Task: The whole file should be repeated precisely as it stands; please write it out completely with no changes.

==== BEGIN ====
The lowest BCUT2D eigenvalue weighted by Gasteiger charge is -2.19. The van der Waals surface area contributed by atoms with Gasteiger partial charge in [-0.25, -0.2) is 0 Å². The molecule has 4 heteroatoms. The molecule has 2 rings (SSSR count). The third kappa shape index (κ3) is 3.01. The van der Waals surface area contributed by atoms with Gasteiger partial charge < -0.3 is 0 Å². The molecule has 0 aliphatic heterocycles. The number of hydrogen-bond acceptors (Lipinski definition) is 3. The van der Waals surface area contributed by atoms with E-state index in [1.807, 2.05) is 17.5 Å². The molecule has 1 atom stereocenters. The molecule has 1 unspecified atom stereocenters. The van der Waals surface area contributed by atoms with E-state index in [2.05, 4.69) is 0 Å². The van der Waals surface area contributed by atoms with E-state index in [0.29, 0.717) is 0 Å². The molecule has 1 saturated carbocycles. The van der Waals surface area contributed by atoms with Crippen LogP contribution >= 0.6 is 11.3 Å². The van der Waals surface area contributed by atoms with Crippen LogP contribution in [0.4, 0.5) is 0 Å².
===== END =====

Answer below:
The lowest BCUT2D eigenvalue weighted by Gasteiger charge is -2.19. The van der Waals surface area contributed by atoms with Gasteiger partial charge in [-0.25, -0.2) is 0 Å². The molecule has 4 heteroatoms. The molecule has 2 rings (SSSR count). The third kappa shape index (κ3) is 3.01. The van der Waals surface area contributed by atoms with Gasteiger partial charge < -0.3 is 0 Å². The molecule has 0 aliphatic heterocycles. The number of hydrogen-bond acceptors (Lipinski definition) is 3. The van der Waals surface area contributed by atoms with E-state index in [1.807, 2.05) is 17.5 Å². The molecule has 1 atom stereocenters. The molecule has 1 unspecified atom stereocenters. The van der Waals surface area contributed by atoms with E-state index in [2.05, 4.69) is 0 Å². The van der Waals surface area contributed by atoms with E-state index in [0.29, 0.717) is 0 Å². The molecule has 1 saturated carbocycles. The van der Waals surface area contributed by atoms with Crippen LogP contribution >= 0.6 is 11.3 Å². The van der Waals surface area contributed by atoms with Crippen LogP contribution in [0.4, 0.5) is 0 Å².